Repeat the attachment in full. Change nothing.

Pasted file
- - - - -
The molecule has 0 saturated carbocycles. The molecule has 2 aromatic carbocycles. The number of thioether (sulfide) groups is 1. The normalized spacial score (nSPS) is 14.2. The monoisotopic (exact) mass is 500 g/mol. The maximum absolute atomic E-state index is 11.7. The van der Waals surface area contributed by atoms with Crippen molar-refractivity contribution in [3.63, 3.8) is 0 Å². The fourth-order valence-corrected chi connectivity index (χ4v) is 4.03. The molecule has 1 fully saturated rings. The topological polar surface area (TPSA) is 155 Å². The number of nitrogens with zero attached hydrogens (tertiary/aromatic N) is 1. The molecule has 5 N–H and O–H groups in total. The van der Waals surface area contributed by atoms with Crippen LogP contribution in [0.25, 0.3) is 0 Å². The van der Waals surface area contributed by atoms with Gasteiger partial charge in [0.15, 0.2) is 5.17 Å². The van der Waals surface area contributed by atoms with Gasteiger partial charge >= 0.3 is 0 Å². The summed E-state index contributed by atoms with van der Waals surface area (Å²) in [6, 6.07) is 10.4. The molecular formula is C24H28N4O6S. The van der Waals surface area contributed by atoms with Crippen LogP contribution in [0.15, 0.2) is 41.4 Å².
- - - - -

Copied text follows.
The molecule has 0 saturated carbocycles. The molecule has 2 aromatic carbocycles. The number of thioether (sulfide) groups is 1. The normalized spacial score (nSPS) is 14.2. The monoisotopic (exact) mass is 500 g/mol. The maximum absolute atomic E-state index is 11.7. The van der Waals surface area contributed by atoms with Crippen molar-refractivity contribution in [3.63, 3.8) is 0 Å². The fourth-order valence-corrected chi connectivity index (χ4v) is 4.03. The molecule has 1 fully saturated rings. The topological polar surface area (TPSA) is 155 Å². The number of nitrogens with zero attached hydrogens (tertiary/aromatic N) is 1. The molecule has 5 N–H and O–H groups in total. The van der Waals surface area contributed by atoms with Crippen LogP contribution in [0.25, 0.3) is 0 Å². The van der Waals surface area contributed by atoms with Gasteiger partial charge in [0.15, 0.2) is 5.17 Å². The van der Waals surface area contributed by atoms with Gasteiger partial charge >= 0.3 is 0 Å². The summed E-state index contributed by atoms with van der Waals surface area (Å²) in [6, 6.07) is 10.4. The molecular formula is C24H28N4O6S. The van der Waals surface area contributed by atoms with Crippen LogP contribution in [0.15, 0.2) is 41.4 Å².